In this work, the artist recreated the iconic Paramount logo, perfectly embodying the commercial nature of American society. Manipulating color, the artist rendered the image and the text to appear almost three-dimensional. He once said that the movies have been running things in America ever since they were invented.

They show you what to do, how to do it, when to do it, how to feel about it, and how to look how you feel about it.

See more info about the work here.

Georgia O'Keeffe, 1979

In 1979, Andy Warhol immortalized the only encounter he had with the acclaimed American painter Georgia O’Keeffe in a highly coveted series of diamond dust prints

With its large stature, magnificent depth of color and sparkling diamond dust adornment, this portrait is grand and mesmerizing. It also brings a palpable sense of intrigue about the meeting and relationship between these two important figures of 20th-century art.

See more info about the work here.

  • A & P Surprise, 1959

A P Surprise, 1959

The work A & P Surprise from 1959 is also a part of the work Warhol created while working for Tiffany’s as an illustrator. In these sketches, Warhol masterfully blurs the thin line between commercial design and fine art.

Using a range of familiar motifs, he had painted a perfect vision of Christmas, one he had always envisioned as a child.

See more info about the work here.

  • Keith Haring at The Factory, 1983

Keith Haring at The Factory, 1983

Andy Warhol used his camera to immortalize many interactions with the social and celebrity elite of his time. He also sized up his friends and acquaintances, as well as himself, with merciless precision, creating a visual analog to the artist’s diaries, which were tape-recorded phone conversations.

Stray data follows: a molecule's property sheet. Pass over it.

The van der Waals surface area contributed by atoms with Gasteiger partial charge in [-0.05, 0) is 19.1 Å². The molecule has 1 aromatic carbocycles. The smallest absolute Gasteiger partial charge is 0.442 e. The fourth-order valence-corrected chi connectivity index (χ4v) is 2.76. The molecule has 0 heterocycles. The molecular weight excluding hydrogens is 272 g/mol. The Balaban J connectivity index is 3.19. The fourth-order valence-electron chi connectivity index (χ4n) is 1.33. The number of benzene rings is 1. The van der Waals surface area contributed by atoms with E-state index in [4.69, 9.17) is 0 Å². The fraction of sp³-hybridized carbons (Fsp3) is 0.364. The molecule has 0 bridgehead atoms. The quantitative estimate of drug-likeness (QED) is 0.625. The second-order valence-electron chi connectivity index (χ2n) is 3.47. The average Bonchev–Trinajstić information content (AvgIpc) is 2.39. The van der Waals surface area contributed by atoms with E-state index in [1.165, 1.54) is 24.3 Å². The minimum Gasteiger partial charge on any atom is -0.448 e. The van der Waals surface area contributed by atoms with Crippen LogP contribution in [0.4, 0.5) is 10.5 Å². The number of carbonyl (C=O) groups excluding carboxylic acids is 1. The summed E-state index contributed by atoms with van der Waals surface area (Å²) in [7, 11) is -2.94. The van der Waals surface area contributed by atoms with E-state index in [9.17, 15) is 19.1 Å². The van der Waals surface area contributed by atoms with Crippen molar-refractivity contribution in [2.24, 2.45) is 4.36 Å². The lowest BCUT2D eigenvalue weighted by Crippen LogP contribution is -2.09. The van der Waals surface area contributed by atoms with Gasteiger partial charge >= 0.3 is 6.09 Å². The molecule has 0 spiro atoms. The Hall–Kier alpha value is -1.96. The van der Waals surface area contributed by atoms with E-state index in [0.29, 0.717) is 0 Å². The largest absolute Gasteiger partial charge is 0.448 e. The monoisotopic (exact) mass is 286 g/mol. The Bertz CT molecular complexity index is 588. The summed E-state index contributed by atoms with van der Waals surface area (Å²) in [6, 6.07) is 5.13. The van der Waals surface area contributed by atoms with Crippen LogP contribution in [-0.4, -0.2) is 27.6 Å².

A frequent visitor of The Factory, Keith Haring became good friends with Warhol, becoming the subject of many photos taken during the time by the artist.

See more info about the work here.

  • Self- Portrait in Drag, 1981

Self-Portrait in Drag, 1981

From the 1970s until his death, Warhol made tens of thousands of Polaroid prints, often serving as working studies for his commissioned society portraits. Among these was a series of self-portraits in drag, on which Warhol collaborated with photographer Christopher Makos in the early 1980s.

Having a long-standing interest in drag queens, and more broadly the construction of an artist’s identity, in these works he presented one of his carefully constructed masks.

See more info about the work here.

  • Crosses, 1982

Crosses, 1982

It is a lesser known fact that Warhol was a deeply religious man. A child of Slovakian immigrants, religion was a big part of his upbringing. As his nephew Donald Warhola once explained, “he was a practicing Byzantine Catholic, and actually attended a Roman church later in his life.”

The artist explored faith through a range of works, including this Polaroid print from 1982 titled Crosses.

See more info about the work here.

  • Gianni Versace, 1980

Gianni Versace, 1980

Andy Warhol became a close friend with the Italian fashion designer Gianni Versace in the 1980s, through their shared appreciation for art, design and the media. While Versace’s collections were often inspired by Warhol’s art, as seen in the Pop art Medusa icon of the brand, the designer was a subject of a range of Warhol’s photographs, such as this work captured in 1980.

See more info about the work here.